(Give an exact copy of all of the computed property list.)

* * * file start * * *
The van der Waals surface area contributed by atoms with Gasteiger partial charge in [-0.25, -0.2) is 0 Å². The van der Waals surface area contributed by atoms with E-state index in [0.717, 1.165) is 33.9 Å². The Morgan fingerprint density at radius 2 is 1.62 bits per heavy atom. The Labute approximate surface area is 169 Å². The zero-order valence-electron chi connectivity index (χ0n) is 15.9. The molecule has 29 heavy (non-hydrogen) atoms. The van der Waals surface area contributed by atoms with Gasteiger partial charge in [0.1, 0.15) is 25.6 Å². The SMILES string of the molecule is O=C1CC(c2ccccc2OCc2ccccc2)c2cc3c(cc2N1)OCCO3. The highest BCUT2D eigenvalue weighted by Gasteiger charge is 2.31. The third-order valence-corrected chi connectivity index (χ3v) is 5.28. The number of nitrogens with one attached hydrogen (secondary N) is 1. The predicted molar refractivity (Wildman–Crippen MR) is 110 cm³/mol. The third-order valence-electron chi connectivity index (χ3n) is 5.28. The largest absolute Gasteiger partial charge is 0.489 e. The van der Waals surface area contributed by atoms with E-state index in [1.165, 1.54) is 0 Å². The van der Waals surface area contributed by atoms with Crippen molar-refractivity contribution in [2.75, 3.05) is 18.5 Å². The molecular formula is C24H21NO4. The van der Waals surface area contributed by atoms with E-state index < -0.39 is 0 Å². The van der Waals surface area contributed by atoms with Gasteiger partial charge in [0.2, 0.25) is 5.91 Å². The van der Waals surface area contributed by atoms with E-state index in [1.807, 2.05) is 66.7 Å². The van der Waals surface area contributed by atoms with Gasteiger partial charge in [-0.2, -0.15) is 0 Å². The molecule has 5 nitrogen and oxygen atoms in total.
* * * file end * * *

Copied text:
The van der Waals surface area contributed by atoms with Gasteiger partial charge in [-0.25, -0.2) is 0 Å². The van der Waals surface area contributed by atoms with E-state index in [0.717, 1.165) is 33.9 Å². The Morgan fingerprint density at radius 2 is 1.62 bits per heavy atom. The Labute approximate surface area is 169 Å². The zero-order valence-electron chi connectivity index (χ0n) is 15.9. The molecule has 29 heavy (non-hydrogen) atoms. The van der Waals surface area contributed by atoms with Gasteiger partial charge in [0.1, 0.15) is 25.6 Å². The SMILES string of the molecule is O=C1CC(c2ccccc2OCc2ccccc2)c2cc3c(cc2N1)OCCO3. The highest BCUT2D eigenvalue weighted by Gasteiger charge is 2.31. The third-order valence-corrected chi connectivity index (χ3v) is 5.28. The number of nitrogens with one attached hydrogen (secondary N) is 1. The predicted molar refractivity (Wildman–Crippen MR) is 110 cm³/mol. The third-order valence-electron chi connectivity index (χ3n) is 5.28. The largest absolute Gasteiger partial charge is 0.489 e. The van der Waals surface area contributed by atoms with E-state index in [1.165, 1.54) is 0 Å². The van der Waals surface area contributed by atoms with Crippen molar-refractivity contribution in [2.75, 3.05) is 18.5 Å². The molecular formula is C24H21NO4. The van der Waals surface area contributed by atoms with E-state index < -0.39 is 0 Å². The van der Waals surface area contributed by atoms with Gasteiger partial charge in [0.2, 0.25) is 5.91 Å². The van der Waals surface area contributed by atoms with E-state index in [1.807, 2.05) is 66.7 Å². The van der Waals surface area contributed by atoms with Gasteiger partial charge in [-0.2, -0.15) is 0 Å². The molecule has 5 nitrogen and oxygen atoms in total.